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  10. jujigatame

    jujigatame Loaded Pockets

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    The Estwing is nice for the money but not meant for chopping much beyond a few inches diameter in my view, unless it's all you've got and really like swinging it.
     
  11. bull_paqqy
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    bull_paqqy EDC Junkie!!!!!

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    I have 2, I bought 1 just to beat the crud out of fully intending on it being broken, and bought a second one at the same time that was for my "zombie" collection. Well needless to say i haven't broke the 1st one. The are tough little suckers. Maybe not as much leverage as a true hatchet. But come on really... how can you go wrong with it. :) There is a smaller version as well.
    The one below is the SOG F01T

    [​IMG]
     
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  12. PiperCub49

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    I have one of these and like it very much. It's great for my canoe and hiking trips. I can confirm that they are easy to sharpen as well. The only downside might be that the steel seems a bit soft, but you have to remember the price range when you consider that.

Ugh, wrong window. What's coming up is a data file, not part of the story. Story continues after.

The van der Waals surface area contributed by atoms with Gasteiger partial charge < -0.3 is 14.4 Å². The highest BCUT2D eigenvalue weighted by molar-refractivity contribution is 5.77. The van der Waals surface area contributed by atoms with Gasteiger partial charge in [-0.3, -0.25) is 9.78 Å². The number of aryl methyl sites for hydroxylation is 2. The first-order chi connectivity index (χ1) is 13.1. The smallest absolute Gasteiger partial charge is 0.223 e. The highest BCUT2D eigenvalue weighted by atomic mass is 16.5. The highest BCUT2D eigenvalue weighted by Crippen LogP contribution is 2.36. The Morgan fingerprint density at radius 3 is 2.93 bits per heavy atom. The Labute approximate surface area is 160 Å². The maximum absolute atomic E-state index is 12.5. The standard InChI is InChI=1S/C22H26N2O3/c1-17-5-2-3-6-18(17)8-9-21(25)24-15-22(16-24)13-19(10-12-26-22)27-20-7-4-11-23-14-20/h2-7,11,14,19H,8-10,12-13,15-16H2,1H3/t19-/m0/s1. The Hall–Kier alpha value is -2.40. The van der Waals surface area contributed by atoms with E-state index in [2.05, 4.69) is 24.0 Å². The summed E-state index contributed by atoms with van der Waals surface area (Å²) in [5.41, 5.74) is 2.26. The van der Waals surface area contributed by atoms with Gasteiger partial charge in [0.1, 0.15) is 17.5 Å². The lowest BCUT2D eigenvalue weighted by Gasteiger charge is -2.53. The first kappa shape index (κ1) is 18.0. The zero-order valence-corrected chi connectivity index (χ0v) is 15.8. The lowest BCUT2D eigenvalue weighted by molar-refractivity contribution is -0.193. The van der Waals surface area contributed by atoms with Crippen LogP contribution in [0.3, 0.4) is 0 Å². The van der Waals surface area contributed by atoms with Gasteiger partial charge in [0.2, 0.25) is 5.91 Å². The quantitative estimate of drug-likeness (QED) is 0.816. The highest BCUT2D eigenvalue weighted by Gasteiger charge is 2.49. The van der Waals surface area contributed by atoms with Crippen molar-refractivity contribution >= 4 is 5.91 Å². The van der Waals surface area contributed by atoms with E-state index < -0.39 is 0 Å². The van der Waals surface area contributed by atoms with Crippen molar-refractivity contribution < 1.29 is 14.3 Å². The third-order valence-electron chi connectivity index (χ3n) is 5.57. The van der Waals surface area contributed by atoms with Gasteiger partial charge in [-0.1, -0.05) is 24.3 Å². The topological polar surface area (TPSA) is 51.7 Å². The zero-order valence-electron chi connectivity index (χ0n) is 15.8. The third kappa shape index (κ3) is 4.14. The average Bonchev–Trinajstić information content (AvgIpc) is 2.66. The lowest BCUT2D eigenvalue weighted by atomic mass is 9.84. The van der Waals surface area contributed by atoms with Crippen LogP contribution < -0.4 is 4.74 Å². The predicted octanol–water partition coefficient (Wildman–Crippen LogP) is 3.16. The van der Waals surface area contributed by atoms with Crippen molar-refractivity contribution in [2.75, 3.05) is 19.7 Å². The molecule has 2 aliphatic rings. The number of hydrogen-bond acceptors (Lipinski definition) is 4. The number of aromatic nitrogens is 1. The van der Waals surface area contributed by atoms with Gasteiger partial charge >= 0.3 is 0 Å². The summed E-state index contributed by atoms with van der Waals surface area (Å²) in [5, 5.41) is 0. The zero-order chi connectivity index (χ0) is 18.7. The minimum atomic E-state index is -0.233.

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  13. burntrat

    burntrat Loaded Pockets

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    If I were to split a cherry log of this size: http://rabika.com/chop-wood/
    I would need an axe? What would be the smallest axe size I can get, but that would still be efficient? I was hoping to carry around a small hatchet for portability, but I guess I can't.
     
  14. Foster
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    The one the axe is in, or the one off to the right? Splitting something the size of the big one you'd be much better off with a maul and a wedge, then moving to an axe once it's cut down to size. Splitting the small one would be pretty easy with a hatchet.

    It's a matter of economy of size and time. If you want to split two or three large logs (or a dozen small logs) for an overnight camp fire then go with a hatchet or small axe for the sake of portability. If you're looking to chop up a whole cord of firewood for a woodstove then go with an axe. The thing with a hatchet is that it takes a lot more muscle and time to do your chopping, since there's less weight in the axe to do the work for you. A full sized axe, once you get good and use proper technique, does the large part of the work of splitting for you just by gravity.

    You also have to take into account the shape of the axe head itself. Hatchet heads tend to be quite a bit thinner both at the edge and the eye, since they're used for limbing, carving, etc. A splitting axe has a much wider head, more pronounced wedge for efficiency so that the two sides of the log push apart. Cutting action vs. chopping action.